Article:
Features Book Reviews Published 26 February 2011

Classic Plays by Women

Addressing lack of visibility, but too awkward for reference.

Natasha Tripney

In her introduction to this collection of plays by female dramatists spanning four centuries, from 1600 to 2000, Susan Croft, a theatre historian, discusses why she believes it necessary to group these plays together at all.

There is still an issue of visibility when it comes to writing by women, a lack of balance. She commends the work of the Orange Tree Theatre in Richmond and its continued efforts in resurrecting neglected plays and celebrating the talents of writers like Susan Glaspell, but cites them as a welcome exception to the usual way of things. She holds up the fact that Rebecca Lenkiewicz’s 2008 play, Her Naked Skin, was the first play by a woman to be produced on the National Theatre’s Olivier stage as a more familiar situation when it comes to the staging of work by women writers.

Though Croft only skims the surface of the discussion of what constitutes a canonical text – there’s a lengthier and meatier debate to be had about that – her selected plays demonstrate the diversity of women’s writing, the richness of material out there, while also celebrating particular milestones. In this light she begins well before 1600 with an extract of Paphnuitus, a work by the medieval abbess Hrotswitha. Writing in the 10th century, her status as the earliest known woman writer for the stage has made her an iconic figure and Croft includes her as a torch-bearer for things to come. She follows this with an extract of Elizabeth Cary’s The Tragedy of Marian, the first original published play by a woman, touching on the argument that this closet-drama has the feel of something written with a wider audience in mind.

The first ‘classic’ then is Aphra Behn’s best known play, The Rover, though Behn remains celebrated more for her achievements as one of the first professional women writers, than for her work which many have been quick to dismiss (Harold Bloom was famously cutting about her, calling her a “fourth-rate playwright”). This is followed by A Bold Stroke for a Wife, a strongly satirical work by Susanna Centlivre, once regarded as ‘the second woman of the English stage’ after Behn and by Joanna Baillie’s DeMontfort. Written in 1798, the latter is part of a series of comedies and tragedies concerning each of the ‘passions.’ DeMontfort was Baillie’s tragedy on the theme of hatred and the play shows how hatred can eat away at a man, consuming him from within. The title character spends most his time rending his clothes in torment as he suspects his mortal enemy has designs on his virtuous sister. Baillie’s work was highly thought of by Lord Byron, but a recent revival – again by the Orange Tree – didn’t succeed in making the case for her. Interestingly, though there were few productions of her plays during either the 19th or 20th centuries, in 2008 there were two revivals in as many months with London’s Finborough Theatre staging another play of hers, Witchcraft, at almost the same time as the Orange Tree revival.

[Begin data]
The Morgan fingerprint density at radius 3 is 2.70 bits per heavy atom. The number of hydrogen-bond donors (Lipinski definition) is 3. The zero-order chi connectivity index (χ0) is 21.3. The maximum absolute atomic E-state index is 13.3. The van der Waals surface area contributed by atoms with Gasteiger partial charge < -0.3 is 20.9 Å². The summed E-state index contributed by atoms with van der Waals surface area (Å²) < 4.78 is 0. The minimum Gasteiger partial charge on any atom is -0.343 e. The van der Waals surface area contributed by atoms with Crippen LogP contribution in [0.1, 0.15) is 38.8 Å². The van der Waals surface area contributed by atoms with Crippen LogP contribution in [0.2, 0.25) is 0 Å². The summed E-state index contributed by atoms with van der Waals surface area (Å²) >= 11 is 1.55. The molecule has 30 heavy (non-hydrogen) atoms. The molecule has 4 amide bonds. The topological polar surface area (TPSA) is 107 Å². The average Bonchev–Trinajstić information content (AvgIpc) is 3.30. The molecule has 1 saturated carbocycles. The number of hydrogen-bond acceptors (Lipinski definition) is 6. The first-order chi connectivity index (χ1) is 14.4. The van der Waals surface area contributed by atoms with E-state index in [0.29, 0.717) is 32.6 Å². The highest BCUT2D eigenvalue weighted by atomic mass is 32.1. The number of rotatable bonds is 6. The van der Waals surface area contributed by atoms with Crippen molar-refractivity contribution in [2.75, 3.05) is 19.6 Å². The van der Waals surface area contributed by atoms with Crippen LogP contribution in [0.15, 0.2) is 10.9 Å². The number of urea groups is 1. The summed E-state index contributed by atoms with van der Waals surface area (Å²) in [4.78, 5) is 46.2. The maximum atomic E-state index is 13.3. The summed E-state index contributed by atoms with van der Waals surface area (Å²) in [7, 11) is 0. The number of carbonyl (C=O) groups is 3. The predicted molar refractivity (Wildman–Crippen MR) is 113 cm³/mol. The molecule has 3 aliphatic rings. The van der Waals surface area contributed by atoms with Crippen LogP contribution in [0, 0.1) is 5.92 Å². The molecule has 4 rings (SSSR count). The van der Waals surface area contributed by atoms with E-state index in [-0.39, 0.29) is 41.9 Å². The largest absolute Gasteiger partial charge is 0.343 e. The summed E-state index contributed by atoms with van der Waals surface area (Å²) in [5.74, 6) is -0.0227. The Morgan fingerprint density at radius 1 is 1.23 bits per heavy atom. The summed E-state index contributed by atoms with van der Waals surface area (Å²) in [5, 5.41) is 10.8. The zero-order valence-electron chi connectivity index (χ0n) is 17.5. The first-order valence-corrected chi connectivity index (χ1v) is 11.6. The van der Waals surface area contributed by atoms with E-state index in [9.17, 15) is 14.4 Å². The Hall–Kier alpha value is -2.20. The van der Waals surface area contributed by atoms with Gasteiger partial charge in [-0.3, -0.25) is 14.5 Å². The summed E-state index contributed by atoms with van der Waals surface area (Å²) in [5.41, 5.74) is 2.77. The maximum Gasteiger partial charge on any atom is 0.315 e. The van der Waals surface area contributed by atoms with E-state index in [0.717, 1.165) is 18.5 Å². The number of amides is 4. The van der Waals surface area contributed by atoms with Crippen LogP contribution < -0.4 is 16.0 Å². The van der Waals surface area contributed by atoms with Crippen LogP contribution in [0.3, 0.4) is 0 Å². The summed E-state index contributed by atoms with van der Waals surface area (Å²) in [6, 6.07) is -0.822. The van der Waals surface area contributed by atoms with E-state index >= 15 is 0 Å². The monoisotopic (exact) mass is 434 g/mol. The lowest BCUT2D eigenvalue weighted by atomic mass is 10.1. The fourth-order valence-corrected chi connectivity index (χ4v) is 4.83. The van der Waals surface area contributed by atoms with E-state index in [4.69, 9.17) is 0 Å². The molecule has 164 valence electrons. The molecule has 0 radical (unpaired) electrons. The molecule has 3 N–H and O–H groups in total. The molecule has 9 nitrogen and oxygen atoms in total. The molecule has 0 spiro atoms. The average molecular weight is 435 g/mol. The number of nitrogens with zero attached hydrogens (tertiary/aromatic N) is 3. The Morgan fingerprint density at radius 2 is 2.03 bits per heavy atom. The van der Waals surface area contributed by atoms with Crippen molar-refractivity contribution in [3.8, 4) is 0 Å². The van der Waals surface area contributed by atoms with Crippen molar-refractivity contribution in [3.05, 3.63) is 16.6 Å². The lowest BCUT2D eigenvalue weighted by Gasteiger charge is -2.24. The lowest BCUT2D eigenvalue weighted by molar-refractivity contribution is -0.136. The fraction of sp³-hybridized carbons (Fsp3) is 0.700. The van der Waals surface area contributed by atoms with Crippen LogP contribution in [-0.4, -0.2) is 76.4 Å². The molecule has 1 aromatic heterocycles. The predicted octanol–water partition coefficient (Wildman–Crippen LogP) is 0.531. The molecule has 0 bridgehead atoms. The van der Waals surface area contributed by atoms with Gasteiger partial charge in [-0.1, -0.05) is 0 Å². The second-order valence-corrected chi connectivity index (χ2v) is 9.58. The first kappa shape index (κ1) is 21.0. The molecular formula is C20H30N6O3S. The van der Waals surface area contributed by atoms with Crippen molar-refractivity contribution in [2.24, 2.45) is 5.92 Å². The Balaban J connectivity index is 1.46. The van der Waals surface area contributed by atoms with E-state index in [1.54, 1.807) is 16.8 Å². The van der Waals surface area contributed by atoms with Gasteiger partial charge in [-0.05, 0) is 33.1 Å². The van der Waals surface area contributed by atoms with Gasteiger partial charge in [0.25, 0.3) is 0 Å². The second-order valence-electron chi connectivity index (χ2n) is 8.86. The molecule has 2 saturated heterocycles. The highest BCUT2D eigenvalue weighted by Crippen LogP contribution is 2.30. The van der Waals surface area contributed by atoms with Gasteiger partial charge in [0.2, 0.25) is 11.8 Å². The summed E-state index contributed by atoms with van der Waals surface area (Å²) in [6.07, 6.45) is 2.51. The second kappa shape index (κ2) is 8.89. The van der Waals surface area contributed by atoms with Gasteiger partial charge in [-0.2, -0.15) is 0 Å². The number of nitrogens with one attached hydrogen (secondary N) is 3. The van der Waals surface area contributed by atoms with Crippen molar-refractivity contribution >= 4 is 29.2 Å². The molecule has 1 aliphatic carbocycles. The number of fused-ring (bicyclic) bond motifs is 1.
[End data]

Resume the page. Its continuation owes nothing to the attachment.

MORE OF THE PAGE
Croft wryly calls Githa Sowerby’s 1912 play Rutherford and Son “one of the most frequently ‘rediscovered'” plays ever and productions in Newcastle and Salisbury within the last few years bear this out. The brilliance of Enid Bagnold’s meticulously constructed comedy, The Chalk Garden, was cemented by the Donmar Warehouse’s 2008 revival starring Penelope Wilton and Margaret Tyzack. Though written in the mid-1950s it harks back to an earlier mode of comic writing, the gentle skewering of snobbery, the witty aside. The Guardian’s theatre critic Michael Billington was one of the few to remain unmoved, calling it an “arch, precious and exhibitionist” work though he applauded director Michael Grandage’s discovery of a “sub-textual emotional truth” – almost taking Bagnold out of the picture altogether.

Of the last two plays in the collection, Caryl Churchill’s Top Girls – only an extract of which is included – seems to be there because it would be unthinkable for it not to be, given its influence. Croft makes less of a strong case for inclusion of her last choice, Marie Jones’ 1996 two-hander Stones in his Pockets, for a while a staple of the West End and touring productions. Though it’s an elegant exercise in theatrical economy it’s difficult to see why she chose this over any number of contemporary plays by women writers.

Maybe that is her point. Though David Hare only recently described theatre as still being a “macho business” the landscape has unarguably shifted, and is continuing to shift; it’s now relatively easy to roll off a list of interesting young female playwrights: Polly Stenham, Rebecca Lenkiewicz, Lucy Prebble, Anya Reiss, to name but a very few. This is something worth celebrating.

With all that said it seems a shame to end on a quibble, but I will. On an aesthetic note, the dense arrangement of the text on the page, the cramped, crammed method of presentation, really works against this collection as a work of reference.

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Natasha Tripney

Natasha founded Exeunt with Daniel B. Yates in 2011 and remains responsible for the overall editorial management of the site. Since March 2015, she's been joint lead critic for The Stage, along with Mark Shenton. She has also contributed to Time Out, the Guardian online, The Space, and The Independent, and she reviews books for The Observer. An occasional writer of fiction, one of her stories was shortlisted for the 2010 Bristol Short Story Prize.

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